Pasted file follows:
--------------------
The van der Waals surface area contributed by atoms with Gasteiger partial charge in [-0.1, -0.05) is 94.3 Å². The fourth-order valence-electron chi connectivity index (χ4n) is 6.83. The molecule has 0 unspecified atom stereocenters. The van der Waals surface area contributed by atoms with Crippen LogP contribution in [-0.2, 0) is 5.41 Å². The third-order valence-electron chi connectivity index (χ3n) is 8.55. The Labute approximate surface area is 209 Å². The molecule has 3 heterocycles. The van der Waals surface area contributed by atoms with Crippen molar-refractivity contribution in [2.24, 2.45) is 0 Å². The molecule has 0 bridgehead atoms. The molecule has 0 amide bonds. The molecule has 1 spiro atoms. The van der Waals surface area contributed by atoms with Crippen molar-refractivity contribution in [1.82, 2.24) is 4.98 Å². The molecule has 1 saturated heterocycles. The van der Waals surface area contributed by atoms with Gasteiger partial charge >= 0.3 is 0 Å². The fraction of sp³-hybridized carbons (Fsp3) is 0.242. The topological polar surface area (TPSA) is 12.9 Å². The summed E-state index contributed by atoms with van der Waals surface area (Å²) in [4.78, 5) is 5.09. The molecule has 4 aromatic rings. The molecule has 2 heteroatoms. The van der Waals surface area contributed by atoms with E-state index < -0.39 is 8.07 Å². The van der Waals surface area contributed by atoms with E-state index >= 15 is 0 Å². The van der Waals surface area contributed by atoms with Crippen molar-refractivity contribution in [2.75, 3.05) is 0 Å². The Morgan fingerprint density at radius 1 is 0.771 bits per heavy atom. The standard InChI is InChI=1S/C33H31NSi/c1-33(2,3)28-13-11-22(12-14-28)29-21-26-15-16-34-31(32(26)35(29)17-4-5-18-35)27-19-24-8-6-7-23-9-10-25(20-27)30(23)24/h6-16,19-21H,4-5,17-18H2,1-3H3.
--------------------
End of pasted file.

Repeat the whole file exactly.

The van der Waals surface area contributed by atoms with Gasteiger partial charge in [-0.1, -0.05) is 94.3 Å². The fourth-order valence-electron chi connectivity index (χ4n) is 6.83. The molecule has 0 unspecified atom stereocenters. The van der Waals surface area contributed by atoms with Crippen LogP contribution in [-0.2, 0) is 5.41 Å². The third-order valence-electron chi connectivity index (χ3n) is 8.55. The Labute approximate surface area is 209 Å². The molecule has 3 heterocycles. The van der Waals surface area contributed by atoms with Crippen molar-refractivity contribution in [2.24, 2.45) is 0 Å². The molecule has 0 bridgehead atoms. The molecule has 0 amide bonds. The molecule has 1 spiro atoms. The van der Waals surface area contributed by atoms with Crippen molar-refractivity contribution in [1.82, 2.24) is 4.98 Å². The molecule has 1 saturated heterocycles. The van der Waals surface area contributed by atoms with Gasteiger partial charge >= 0.3 is 0 Å². The fraction of sp³-hybridized carbons (Fsp3) is 0.242. The topological polar surface area (TPSA) is 12.9 Å². The summed E-state index contributed by atoms with van der Waals surface area (Å²) in [4.78, 5) is 5.09. The molecule has 4 aromatic rings. The molecule has 2 heteroatoms. The van der Waals surface area contributed by atoms with E-state index < -0.39 is 8.07 Å². The van der Waals surface area contributed by atoms with E-state index >= 15 is 0 Å². The van der Waals surface area contributed by atoms with Crippen molar-refractivity contribution in [2.75, 3.05) is 0 Å². The Morgan fingerprint density at radius 1 is 0.771 bits per heavy atom. The standard InChI is InChI=1S/C33H31NSi/c1-33(2,3)28-13-11-22(12-14-28)29-21-26-15-16-34-31(32(26)35(29)17-4-5-18-35)27-19-24-8-6-7-23-9-10-25(20-27)30(23)24/h6-16,19-21H,4-5,17-18H2,1-3H3.